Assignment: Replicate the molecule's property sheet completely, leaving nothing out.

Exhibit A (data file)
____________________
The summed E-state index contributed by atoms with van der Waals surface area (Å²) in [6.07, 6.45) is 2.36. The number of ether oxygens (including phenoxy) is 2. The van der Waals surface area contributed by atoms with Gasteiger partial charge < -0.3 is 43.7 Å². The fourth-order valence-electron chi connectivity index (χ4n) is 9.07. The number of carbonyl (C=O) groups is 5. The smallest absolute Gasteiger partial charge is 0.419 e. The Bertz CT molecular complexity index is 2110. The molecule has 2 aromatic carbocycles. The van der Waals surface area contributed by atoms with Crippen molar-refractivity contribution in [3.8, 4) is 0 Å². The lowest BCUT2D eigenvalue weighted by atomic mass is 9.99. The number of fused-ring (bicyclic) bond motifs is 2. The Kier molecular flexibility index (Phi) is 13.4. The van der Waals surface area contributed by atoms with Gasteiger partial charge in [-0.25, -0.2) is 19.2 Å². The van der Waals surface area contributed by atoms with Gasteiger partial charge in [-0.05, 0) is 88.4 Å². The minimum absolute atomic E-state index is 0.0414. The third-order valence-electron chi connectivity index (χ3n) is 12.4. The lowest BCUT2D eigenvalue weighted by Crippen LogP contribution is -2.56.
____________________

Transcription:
The summed E-state index contributed by atoms with van der Waals surface area (Å²) in [6.07, 6.45) is 2.36. The number of ether oxygens (including phenoxy) is 2. The van der Waals surface area contributed by atoms with Gasteiger partial charge < -0.3 is 43.7 Å². The fourth-order valence-electron chi connectivity index (χ4n) is 9.07. The number of carbonyl (C=O) groups is 5. The smallest absolute Gasteiger partial charge is 0.419 e. The Bertz CT molecular complexity index is 2110. The molecule has 2 aromatic carbocycles. The van der Waals surface area contributed by atoms with Crippen molar-refractivity contribution in [3.8, 4) is 0 Å². The lowest BCUT2D eigenvalue weighted by atomic mass is 9.99. The number of fused-ring (bicyclic) bond motifs is 2. The Kier molecular flexibility index (Phi) is 13.4. The van der Waals surface area contributed by atoms with Gasteiger partial charge in [-0.25, -0.2) is 19.2 Å². The van der Waals surface area contributed by atoms with Gasteiger partial charge in [-0.05, 0) is 88.4 Å². The minimum absolute atomic E-state index is 0.0414. The third-order valence-electron chi connectivity index (χ3n) is 12.4. The lowest BCUT2D eigenvalue weighted by Crippen LogP contribution is -2.56.